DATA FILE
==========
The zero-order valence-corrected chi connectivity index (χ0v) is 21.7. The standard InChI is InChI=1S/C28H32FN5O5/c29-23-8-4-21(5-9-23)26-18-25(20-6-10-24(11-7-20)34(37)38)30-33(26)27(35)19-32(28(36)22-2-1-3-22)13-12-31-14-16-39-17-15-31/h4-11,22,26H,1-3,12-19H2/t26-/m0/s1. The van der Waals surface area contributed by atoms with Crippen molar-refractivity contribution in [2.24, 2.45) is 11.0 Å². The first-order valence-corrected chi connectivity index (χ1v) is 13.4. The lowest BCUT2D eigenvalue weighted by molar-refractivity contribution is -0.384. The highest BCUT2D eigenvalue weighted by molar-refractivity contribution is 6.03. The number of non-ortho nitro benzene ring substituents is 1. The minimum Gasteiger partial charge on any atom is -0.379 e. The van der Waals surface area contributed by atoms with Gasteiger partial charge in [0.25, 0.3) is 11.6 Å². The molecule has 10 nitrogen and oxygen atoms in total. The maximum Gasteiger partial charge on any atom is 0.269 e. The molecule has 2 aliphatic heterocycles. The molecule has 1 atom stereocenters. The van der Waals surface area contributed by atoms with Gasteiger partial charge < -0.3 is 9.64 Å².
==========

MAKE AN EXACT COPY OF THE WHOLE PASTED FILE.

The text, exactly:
The zero-order valence-corrected chi connectivity index (χ0v) is 21.7. The standard InChI is InChI=1S/C28H32FN5O5/c29-23-8-4-21(5-9-23)26-18-25(20-6-10-24(11-7-20)34(37)38)30-33(26)27(35)19-32(28(36)22-2-1-3-22)13-12-31-14-16-39-17-15-31/h4-11,22,26H,1-3,12-19H2/t26-/m0/s1. The van der Waals surface area contributed by atoms with Crippen molar-refractivity contribution in [2.24, 2.45) is 11.0 Å². The first-order valence-corrected chi connectivity index (χ1v) is 13.4. The lowest BCUT2D eigenvalue weighted by molar-refractivity contribution is -0.384. The highest BCUT2D eigenvalue weighted by molar-refractivity contribution is 6.03. The number of non-ortho nitro benzene ring substituents is 1. The minimum Gasteiger partial charge on any atom is -0.379 e. The van der Waals surface area contributed by atoms with Gasteiger partial charge in [0.25, 0.3) is 11.6 Å². The molecule has 10 nitrogen and oxygen atoms in total. The maximum Gasteiger partial charge on any atom is 0.269 e. The molecule has 2 aliphatic heterocycles. The molecule has 1 atom stereocenters. The van der Waals surface area contributed by atoms with Gasteiger partial charge < -0.3 is 9.64 Å².